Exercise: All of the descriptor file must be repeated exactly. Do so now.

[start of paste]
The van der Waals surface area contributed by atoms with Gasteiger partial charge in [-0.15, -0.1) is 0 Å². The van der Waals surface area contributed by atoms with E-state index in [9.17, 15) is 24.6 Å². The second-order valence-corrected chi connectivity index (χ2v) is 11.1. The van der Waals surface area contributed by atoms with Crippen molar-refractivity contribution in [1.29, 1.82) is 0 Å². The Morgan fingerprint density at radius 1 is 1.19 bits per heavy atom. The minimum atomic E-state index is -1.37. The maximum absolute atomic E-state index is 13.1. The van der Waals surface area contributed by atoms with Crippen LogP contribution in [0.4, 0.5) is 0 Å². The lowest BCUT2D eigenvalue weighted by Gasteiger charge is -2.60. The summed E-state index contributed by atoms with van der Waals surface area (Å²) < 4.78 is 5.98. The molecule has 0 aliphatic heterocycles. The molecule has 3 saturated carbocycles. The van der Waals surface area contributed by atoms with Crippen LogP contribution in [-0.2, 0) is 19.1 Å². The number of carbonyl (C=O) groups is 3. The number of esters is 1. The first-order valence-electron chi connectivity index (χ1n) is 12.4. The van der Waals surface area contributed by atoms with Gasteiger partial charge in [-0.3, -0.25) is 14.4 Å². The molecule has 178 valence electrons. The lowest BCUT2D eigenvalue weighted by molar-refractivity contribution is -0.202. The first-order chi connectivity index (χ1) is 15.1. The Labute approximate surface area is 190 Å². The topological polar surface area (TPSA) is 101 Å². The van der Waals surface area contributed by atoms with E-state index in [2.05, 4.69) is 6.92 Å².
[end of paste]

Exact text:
The van der Waals surface area contributed by atoms with Gasteiger partial charge in [-0.15, -0.1) is 0 Å². The van der Waals surface area contributed by atoms with E-state index in [9.17, 15) is 24.6 Å². The second-order valence-corrected chi connectivity index (χ2v) is 11.1. The van der Waals surface area contributed by atoms with Crippen molar-refractivity contribution in [1.29, 1.82) is 0 Å². The Morgan fingerprint density at radius 1 is 1.19 bits per heavy atom. The minimum atomic E-state index is -1.37. The maximum absolute atomic E-state index is 13.1. The van der Waals surface area contributed by atoms with Crippen LogP contribution in [0.4, 0.5) is 0 Å². The lowest BCUT2D eigenvalue weighted by Gasteiger charge is -2.60. The summed E-state index contributed by atoms with van der Waals surface area (Å²) < 4.78 is 5.98. The molecule has 0 aliphatic heterocycles. The molecule has 3 saturated carbocycles. The van der Waals surface area contributed by atoms with Crippen LogP contribution in [-0.2, 0) is 19.1 Å². The number of carbonyl (C=O) groups is 3. The number of esters is 1. The first-order valence-electron chi connectivity index (χ1n) is 12.4. The van der Waals surface area contributed by atoms with Gasteiger partial charge in [-0.3, -0.25) is 14.4 Å². The molecule has 178 valence electrons. The lowest BCUT2D eigenvalue weighted by molar-refractivity contribution is -0.202. The first-order chi connectivity index (χ1) is 15.1. The Labute approximate surface area is 190 Å². The topological polar surface area (TPSA) is 101 Å². The van der Waals surface area contributed by atoms with E-state index in [2.05, 4.69) is 6.92 Å².